I am feeling dispirited, dissatisfied, discouraged, disenchanted, disgruntled, disheartened ... oh, hell, just look in the dictionary under dis-! Right now they all feel like they apply. I headed outside thinking that I would water and then take a few pictures to share for Garden Bloggers' Bloom Day, hosted by Carol at May Dreams Gardens. After seeing the dismal and disappointing conditions wrought by the disinclination of rain to fall on my corner of Katy, I am filled with dismay and disgust. I am disconcerted. I am disconsolate. I am distinctly disposed to disappear for distant and distinctively different destinations ... do not try to dissuade me lest I become disputatious and disorderly.
Seriously, folks, it's bad out there. Let me be clear: I have blooms a-plenty. The plants to which those blooms are attached, however, are feeling the stress. What MSS at Zanthan Gardens calls Brown Summer is upon us a month sooner than expected, by gardeners or by plants, and it is indeed painful to experience on many levels. A gardener learns that sacrifices must be made: which plant gets to live and which should be yanked and thrown into the compost? Those that are deemed worthy will need the gardener's attention ... nay, vigilance. Watering twice a day may be necessary: is this plant worth her/his venturing forth into the heat and humidity, wrestling with the hoses, getting dirty and sweaty? Will the eventual rewards make that gardener glad s/he sacrificed personal comfort, time and effort in order to nurture that plant through hostile weather conditions? It's a very personal decision and one only that gardener can make.
There are very few plants that show no signs of stress in the most dire of conditions. I am in awe of Batface Cuphea's ability to thrive with almost no attention. Copper Canyon Daisy (Tagetes lemonii), which was a fall/winter/spring bloomer on MCOK, increases in size almost daily and will have once again taken over the front garden by the time cooler weather arrives. Gaura is offended by too much water and too rich a soil. I saw a planting of Blue Daze, Evolvulus, today in a commercial landscape: it was covered with blooms and the foliage was in near perfect condition.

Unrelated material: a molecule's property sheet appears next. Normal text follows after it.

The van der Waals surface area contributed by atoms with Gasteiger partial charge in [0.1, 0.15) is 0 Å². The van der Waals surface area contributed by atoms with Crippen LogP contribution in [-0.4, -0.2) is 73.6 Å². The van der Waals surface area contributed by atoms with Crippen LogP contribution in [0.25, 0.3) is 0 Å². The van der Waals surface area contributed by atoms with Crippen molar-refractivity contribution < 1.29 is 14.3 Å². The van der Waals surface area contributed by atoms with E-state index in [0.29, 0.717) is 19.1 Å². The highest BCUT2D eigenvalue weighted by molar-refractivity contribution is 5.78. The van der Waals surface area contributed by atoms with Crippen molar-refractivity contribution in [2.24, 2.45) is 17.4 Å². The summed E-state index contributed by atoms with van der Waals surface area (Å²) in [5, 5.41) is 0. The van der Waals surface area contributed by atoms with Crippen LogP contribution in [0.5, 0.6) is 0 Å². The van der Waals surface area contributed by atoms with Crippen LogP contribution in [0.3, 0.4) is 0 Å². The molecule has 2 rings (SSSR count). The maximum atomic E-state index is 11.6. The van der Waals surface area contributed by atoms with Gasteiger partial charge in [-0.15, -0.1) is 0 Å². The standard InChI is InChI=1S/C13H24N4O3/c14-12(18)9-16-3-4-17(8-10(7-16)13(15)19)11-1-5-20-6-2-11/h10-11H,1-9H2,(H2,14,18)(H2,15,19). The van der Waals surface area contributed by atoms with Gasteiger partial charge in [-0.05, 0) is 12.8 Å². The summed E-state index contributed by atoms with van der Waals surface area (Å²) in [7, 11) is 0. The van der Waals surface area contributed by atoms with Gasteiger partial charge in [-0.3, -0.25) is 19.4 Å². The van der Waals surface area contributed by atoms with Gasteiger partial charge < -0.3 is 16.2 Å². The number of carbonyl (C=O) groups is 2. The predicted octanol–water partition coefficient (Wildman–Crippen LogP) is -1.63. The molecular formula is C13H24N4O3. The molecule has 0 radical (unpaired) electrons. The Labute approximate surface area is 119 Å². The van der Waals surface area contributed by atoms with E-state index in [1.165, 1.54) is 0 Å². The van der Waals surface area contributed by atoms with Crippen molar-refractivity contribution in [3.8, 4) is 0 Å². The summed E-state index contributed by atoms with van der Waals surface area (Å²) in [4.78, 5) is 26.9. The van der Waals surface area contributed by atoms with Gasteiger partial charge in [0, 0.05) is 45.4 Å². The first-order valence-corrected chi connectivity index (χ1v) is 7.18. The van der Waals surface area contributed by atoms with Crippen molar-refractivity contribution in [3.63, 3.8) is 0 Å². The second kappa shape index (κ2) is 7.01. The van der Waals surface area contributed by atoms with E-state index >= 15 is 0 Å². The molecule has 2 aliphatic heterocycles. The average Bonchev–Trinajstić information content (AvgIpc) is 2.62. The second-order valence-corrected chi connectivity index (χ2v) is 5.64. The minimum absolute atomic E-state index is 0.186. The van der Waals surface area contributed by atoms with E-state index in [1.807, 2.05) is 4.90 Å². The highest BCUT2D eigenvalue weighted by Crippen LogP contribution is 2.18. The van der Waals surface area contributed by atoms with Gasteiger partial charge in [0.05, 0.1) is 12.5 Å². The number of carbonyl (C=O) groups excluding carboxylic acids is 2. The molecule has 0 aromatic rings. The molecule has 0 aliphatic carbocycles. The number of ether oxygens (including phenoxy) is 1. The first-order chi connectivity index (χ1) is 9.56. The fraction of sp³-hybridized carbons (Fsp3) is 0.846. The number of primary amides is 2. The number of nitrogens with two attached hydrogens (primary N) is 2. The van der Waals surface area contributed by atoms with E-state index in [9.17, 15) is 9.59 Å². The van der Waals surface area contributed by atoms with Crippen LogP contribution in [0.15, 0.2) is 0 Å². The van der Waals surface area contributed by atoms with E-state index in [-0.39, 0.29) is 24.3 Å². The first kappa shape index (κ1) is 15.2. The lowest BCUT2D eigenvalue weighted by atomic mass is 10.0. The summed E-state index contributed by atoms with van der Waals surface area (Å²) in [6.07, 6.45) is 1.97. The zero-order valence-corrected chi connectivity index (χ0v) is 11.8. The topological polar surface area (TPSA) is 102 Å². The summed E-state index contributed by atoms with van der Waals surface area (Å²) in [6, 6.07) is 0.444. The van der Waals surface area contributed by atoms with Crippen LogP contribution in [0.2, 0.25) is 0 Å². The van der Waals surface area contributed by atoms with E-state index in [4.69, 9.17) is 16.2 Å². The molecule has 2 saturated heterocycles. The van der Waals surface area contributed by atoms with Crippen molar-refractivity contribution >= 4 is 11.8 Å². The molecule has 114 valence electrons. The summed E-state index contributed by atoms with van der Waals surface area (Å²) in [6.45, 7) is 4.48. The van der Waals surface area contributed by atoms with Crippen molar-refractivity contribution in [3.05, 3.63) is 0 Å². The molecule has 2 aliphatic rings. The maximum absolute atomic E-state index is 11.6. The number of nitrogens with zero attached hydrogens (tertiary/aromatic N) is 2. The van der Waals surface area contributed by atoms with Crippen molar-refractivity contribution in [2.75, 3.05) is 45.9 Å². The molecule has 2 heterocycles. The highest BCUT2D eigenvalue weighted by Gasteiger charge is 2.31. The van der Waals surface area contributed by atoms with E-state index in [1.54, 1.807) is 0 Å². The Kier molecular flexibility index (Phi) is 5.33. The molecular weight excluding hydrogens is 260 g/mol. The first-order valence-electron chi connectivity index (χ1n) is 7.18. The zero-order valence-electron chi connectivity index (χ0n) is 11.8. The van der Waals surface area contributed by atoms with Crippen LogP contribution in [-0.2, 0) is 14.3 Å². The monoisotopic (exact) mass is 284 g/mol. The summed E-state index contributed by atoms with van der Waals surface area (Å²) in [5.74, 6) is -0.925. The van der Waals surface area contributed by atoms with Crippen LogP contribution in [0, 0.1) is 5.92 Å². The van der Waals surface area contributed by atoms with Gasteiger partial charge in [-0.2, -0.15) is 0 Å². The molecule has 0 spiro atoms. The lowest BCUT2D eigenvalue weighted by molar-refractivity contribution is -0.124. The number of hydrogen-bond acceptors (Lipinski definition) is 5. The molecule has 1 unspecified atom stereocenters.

OK, now that I've had a chance to rant a bit (and a couple of glasses of La Vielle Ferme rosé), I'll share a handful of pictures taken on Friday when the weather and I were both in better moods.
This Duranta (Golden Dewdrop) is planted outside my breakfast room window, where I can see the butterflies visiting it.
I am a big fan of ornamental grasses and Ruby Crystals grass is one of my faves. It reseeds but not obnoxiously and the blooms are lovely:
Bright Lights or Klondyke Cosmos (Cosmos sulphureus) aren't impervious to the heat and drought. They reseed so easily, though, it's only a matter of days before they're up and blooming again.
Porterweed has reseeded itself in several locations throughout my corner of Katy.
There was a time when I wasn't all that fond of petunias. This little Supertunia Mini Silver is quite the charmer, though. (And she was only 25 cents on Lowe's clearance rack, despite being in good condition.)
Just to show that I haven't lost my sense of humor or appreciation for nature's little quirks, I offer as my final Bloom Day shot this courageous cyclamen who refuses to give up despite the most adverse of conditions:
(Stay tuned for July and August, when the Texas garden bloggers go ballistic ...)